1 Peter 4:12-14, 5:6-11
Dear fellow ministers of the gospel of Jesus Christ,
grace and peace to you from the one who prays for us. Amen
Here’s the scene:
you know you’re going to die soon.
What do you say to the loved ones you’re leaving behind?
What do you want them to know? To feel?
To carry with them the rest of their lives?
And how do you tell them this once you’ve got it all figured out?
Or you’re on the other end of the good bye,
wondering how you will move forward in life,
who you will be in the absence of your loved one,
wondering what you are supposed to do without them.
This is the scene we find in our gospel for today,
Jesus knows he’s going to die soon
and this is his farewell address to the disciples,
it reveals what is most important to him,
what he wants the disciples to carry with them
even as he answers their as yet unspoken questions
of identity and purpose.
Jesus starts by saying once and for all
the purpose of his life,
what he wants the disciples to remember
- that God sent him, his son-
to bring eternal life to all-
that is why Jesus has been among them,
and in the event that they are unclear on it
he defines eternal life:
being in relationship with the true God
who is revealed in his Son Jesus Christ.
Jesus’ purpose has been fulfilled
in his relationships with the disciples,
relationships where he has communicated who God is,
through his presence among them
and this has not been a general presence
but a personal intimate presence,
one built on relationships,
it is a presence that participated in the whole range
of the human experience from life to death,
a presence who felt the pain of the mourning
and raised the dead,
a presence who felt the hunger of the crowds
and provided bread and hope,
a presence who became the life of the party
when the wine ran out,
who got to know the people he encountered
and who loved them faults and all,
Peter the blockhead,
Thomas the questioner,
Martha the overworker
and yes even Judas the betrayer,
Jesus loved them all
and saw them as a gift from God,
was honored by the relationships,
the people that God had placed in his care
and in the end,
in his farewell address
he gives thanks to God for them
And it is in this thanksgiving
for the gift of his disciples
that Jesus begins to lay the foundation
for the disciples’ future life,
a life without his physical presence
yet where they are still in relationship with God
because they are God’s,
he paints the picture a future
where they will be the presence of Christ in the world,
where their purpose will be to live the eternal life
given them by Jesus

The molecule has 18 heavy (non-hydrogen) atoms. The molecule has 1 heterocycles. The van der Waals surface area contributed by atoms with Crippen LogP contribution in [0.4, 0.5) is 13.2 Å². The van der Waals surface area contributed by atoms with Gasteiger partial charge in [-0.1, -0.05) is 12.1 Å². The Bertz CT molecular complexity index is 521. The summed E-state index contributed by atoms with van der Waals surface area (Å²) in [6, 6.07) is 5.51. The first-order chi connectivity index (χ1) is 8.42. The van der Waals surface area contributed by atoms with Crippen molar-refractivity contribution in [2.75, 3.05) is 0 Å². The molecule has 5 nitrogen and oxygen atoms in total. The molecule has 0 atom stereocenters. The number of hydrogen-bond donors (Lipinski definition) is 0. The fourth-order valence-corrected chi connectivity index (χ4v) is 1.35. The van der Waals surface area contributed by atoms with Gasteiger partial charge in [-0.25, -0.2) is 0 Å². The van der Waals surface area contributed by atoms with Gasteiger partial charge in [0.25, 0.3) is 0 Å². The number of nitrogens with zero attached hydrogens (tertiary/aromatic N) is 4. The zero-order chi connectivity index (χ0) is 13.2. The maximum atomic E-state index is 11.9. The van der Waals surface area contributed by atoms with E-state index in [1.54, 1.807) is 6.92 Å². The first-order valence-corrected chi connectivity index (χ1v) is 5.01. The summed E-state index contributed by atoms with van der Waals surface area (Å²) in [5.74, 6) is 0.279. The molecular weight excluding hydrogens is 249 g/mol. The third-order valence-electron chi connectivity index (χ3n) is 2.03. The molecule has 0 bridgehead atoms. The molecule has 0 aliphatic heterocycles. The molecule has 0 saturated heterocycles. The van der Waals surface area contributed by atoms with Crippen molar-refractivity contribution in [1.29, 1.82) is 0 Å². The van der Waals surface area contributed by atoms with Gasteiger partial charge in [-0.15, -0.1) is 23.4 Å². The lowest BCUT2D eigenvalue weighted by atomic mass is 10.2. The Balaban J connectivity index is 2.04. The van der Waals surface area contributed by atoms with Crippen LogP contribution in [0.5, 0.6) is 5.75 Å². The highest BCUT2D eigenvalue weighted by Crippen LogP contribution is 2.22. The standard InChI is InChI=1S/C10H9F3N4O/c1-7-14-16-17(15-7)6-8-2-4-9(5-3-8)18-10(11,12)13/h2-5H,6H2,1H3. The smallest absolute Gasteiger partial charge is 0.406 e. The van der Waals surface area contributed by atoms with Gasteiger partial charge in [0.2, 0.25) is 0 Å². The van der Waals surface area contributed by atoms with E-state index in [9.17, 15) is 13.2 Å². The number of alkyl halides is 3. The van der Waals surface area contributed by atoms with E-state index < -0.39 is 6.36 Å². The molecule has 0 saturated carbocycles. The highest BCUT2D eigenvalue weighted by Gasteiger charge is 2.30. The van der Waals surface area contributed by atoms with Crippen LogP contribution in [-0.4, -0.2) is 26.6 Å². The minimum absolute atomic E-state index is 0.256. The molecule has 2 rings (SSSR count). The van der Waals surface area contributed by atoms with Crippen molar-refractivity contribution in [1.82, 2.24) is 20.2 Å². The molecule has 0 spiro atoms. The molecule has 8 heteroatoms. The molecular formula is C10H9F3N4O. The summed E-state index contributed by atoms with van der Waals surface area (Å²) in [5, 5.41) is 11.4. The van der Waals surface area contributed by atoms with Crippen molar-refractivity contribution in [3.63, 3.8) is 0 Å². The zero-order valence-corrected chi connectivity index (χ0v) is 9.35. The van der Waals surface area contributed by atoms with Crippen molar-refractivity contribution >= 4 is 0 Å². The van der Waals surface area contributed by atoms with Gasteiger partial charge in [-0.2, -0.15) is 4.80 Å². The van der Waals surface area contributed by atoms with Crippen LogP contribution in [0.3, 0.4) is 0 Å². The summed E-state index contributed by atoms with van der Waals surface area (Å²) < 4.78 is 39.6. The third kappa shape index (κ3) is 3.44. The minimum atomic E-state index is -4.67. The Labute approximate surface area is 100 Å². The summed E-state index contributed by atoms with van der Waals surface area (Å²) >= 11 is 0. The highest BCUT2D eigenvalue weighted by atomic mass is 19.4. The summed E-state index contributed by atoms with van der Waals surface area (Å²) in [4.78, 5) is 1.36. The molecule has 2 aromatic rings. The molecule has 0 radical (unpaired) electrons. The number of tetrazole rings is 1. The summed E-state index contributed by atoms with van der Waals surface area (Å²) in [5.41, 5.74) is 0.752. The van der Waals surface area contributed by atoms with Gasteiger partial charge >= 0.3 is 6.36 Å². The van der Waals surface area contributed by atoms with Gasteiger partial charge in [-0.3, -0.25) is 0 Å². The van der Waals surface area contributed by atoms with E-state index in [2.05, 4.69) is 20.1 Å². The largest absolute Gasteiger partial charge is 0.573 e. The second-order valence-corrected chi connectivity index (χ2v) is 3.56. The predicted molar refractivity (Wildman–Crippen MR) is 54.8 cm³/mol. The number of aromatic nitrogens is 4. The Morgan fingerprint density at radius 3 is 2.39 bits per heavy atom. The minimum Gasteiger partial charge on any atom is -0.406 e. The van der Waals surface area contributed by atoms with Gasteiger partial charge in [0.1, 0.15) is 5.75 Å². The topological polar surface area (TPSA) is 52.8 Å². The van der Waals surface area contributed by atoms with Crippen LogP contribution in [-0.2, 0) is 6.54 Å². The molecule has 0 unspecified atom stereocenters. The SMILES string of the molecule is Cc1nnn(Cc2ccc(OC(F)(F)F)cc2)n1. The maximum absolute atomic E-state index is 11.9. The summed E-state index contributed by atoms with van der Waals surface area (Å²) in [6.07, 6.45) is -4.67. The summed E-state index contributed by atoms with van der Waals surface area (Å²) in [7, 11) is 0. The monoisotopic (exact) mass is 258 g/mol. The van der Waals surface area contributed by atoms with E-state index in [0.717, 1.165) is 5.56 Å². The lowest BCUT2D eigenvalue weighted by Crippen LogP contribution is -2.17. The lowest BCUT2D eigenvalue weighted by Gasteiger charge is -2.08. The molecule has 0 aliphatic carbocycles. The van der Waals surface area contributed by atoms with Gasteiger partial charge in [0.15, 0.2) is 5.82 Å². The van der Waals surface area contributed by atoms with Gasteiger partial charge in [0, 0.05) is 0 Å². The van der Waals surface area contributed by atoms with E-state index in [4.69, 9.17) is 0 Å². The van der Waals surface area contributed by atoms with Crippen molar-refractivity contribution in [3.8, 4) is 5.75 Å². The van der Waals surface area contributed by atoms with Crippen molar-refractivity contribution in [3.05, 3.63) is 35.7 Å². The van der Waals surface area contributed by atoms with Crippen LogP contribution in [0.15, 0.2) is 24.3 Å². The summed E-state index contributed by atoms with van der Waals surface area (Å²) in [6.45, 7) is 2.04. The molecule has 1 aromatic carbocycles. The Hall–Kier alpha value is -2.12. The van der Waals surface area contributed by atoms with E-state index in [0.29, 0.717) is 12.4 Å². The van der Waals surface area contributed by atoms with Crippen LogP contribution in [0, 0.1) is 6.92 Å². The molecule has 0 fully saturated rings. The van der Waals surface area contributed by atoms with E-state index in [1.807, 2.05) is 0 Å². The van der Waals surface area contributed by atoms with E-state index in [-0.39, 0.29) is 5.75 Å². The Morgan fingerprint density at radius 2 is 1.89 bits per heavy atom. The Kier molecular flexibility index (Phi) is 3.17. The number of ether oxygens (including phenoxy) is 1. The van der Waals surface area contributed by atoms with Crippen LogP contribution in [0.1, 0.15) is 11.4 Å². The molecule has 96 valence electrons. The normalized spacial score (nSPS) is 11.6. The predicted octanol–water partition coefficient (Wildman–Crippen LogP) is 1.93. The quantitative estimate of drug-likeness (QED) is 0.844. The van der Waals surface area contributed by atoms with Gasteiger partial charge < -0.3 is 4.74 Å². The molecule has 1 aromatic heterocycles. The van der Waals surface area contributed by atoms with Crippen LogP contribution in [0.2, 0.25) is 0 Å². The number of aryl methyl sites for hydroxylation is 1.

and to share that eternal life with others
by being the presence of Jesus in the world,
in the same way Jesus shared it with them,
by building personal relationships
that reveal God as one who is intimately concerned
with the lives of God’s children.
Jesus knows that this will not be an easy identity and purpose to live out,
especially in the sadness and confusion,
the joy and wonder
at his death and resurrection
so he closes his prayer for the disciples
with a prayer for protection and unity.
He closes his prayer,
that’s how Jesus has chosen to give his parting message to the disciples,
through a prayer for them that they overhear.
It is a beautiful and intimate thing to be prayed for
and it is reflective of the intimacy Jesus has with both God and his disciples,
it also creates new life in the people who pray and hear the prayer.
Prayer is not just communication with God,
a checklist of requested items
but a time of relationship building
where hopes and dream are exchanged
and those involved are empowered to live into the new life
envisioned in the prayer.
Even as Jesus says good bye to his disciples
he creates new life for them,
just as he creates new life for us
for we are overhearers of the prayer too,
we are disciples,
Jesus prays for us
knowing what we need in his seeming absence.
Today we mark the ascension of Jesus to heaven
as we heard in our reading from Acts,
and we remember the promise that Jesus will return,
it has been many generations of waiting
for Jesus to return
and though Jesus has left us with our identity and purpose,
comes to us in the bread and wine at the table
and is present in the spirit
sometimes we can’t help but feel his physical absence,
and we wonder why,
just as when we lose a loved one,
we still miss them
and wonder what the future will bring
even as we live out that future.
These are the moments when we go back to the farewell,
we take time to remember and be renewed
in the memories of our loved ones who have gone before us,
who we are because of them
and our purpose in life after them,
and we are renewed in our convictions.
In the same way
we take time to remember Jesus,
to hear his prayer for us,
to be renewed in our identity as children of God
and Christ’s presence in the world
and our purpose of living and sharing the eternal life
of relationship with God
that has been given to us.
It has been many generations
since the first disciples
witnessed Jesus’ ascension to heaven
and yet here we are,
children of God,
living the gift of eternal life in relationship with the God
who Jesus revealed to us by the community of disciples,
Jesus’ presence on earth.
We remember with thanksgiving
those who passed the faith along to us
and the prayer that Jesus prays for us,
and so renewed in our identity as beloved children of God
and our purpose of sharing that relationship with others
we live into our eternal life in Christ. Amen